posting slightly weaker-than-expected third-quarter sales and warning of a possible fourth-quarter slide, the networking gearmaker on Thursday had its fans pondering once more when Ciena might fulfill its considerable promise.
The question arises because Ciena remains the rare telecom shop hoping to pursue success through growth. Where many rivals have jettisoned promising but unprofitable businesses, Ciena has been acquiring. And having compiled an impressive list of telco customers over the past year --
come to mind -- Ciena has "potential" written all over it.
But Thursday wasn't the day for realizing Wall Street's dreams, as a glaring absence of big orders fed Ciena's second-straight quarterly sales decline. After sliding 7% early, the stock was unchanged around midday at $5.82.
"We're not where we want to be," said CEO Gary Smith in an interview after the earnings call. He added that the company is working on "translating wins into revenues."
And that's exactly what concerns the investment crowd that once fancied Ciena as a strong upstart poised for breakaway sales success at the expense of larger rivals
Instead, Ciena is now facing a three-quarter top-line losing streak.
Smith says the buying process is a fickle one, a chain of events that's determined entirely by the whims of major customers. In part, it's a matter of timing, says Smith. The orders will come, he says, but they are subject to the "lumpiness of large carriers."
But while Smith predicts orders are being lumped, others predict they are being dumped.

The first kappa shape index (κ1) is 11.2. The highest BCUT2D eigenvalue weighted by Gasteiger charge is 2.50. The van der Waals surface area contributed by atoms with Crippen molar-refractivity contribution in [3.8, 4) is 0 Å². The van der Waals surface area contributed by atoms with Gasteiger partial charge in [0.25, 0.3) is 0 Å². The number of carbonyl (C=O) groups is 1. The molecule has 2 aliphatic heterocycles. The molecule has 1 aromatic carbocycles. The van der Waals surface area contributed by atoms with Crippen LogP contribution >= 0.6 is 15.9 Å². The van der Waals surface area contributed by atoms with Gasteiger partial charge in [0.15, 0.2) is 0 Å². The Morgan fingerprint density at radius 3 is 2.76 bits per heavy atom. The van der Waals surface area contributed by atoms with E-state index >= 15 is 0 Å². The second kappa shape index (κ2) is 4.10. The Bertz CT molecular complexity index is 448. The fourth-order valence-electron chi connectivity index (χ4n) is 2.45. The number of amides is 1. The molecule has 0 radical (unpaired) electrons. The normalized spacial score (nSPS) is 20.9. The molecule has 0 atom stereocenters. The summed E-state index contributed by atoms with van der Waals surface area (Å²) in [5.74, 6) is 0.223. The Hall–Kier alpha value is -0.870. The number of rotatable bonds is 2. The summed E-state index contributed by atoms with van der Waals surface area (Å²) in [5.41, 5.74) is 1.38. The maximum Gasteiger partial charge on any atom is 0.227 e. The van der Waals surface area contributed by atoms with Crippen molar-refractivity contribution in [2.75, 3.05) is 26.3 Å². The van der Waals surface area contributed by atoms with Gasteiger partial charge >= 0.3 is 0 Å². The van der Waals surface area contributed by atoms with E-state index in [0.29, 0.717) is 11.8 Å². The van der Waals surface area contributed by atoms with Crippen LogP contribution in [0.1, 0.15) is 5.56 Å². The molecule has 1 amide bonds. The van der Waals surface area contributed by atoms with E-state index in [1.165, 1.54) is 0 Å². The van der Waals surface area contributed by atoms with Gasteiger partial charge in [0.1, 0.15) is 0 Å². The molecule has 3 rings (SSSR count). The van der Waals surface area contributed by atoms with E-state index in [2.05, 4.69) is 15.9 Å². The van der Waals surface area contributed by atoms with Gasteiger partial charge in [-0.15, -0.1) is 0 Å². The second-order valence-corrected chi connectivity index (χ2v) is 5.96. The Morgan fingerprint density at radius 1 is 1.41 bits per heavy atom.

"I like Ciena. I don't think it's necessarily their fault," says Telecom Pragmatics' analyst Sam Greenholtz, referring to the shifting fortunes of telco customers and competing products edging into Ciena's turf. That said, "I think they believe these revenues are coming, but there are a lot of other things going on."
For example, analysts blame tight-fisted Telmex for much of the sales shortfall, and note that AT&T has been mostly quiet on the order front. Others wonder if Ciena's highly regarded optical switch, the CoreDirector, is suffering through a slowdown in demand as big network expansion plans get pushed aside.
Observers credit Ciena for its bold acquire-through-the-gloom strategy that helps take the focus off its core optical business by highlighting new products and customers added to the mix.
To be sure, the company's in no danger of facing financial problems. Though it continues to lose money, the company has a hefty bank balance, with $1.75 billion in cash and investments. That has allowed Ciena to buy some proven technologies, a strategy that Smith emphasizes isn't a smokescreen to hide any weakness in its main business.
"We've been very clear about getting into additional markets. We've been consistent about it from the start," says Smith. "Time will tell if we are right or not."
And though Ciena gave investors little to cheer about in the near term, some on Wall Street say there's eventually going to be a big-bang quarter when some of these orders come through.
"Ciena is in a better position now than they were when they traded for $100 a few years ago," says one New York hedge fund manager who is long the stock. "Back then they only had optical. Now, they have optical along with
network access and data equipment."
Yes, time will tell.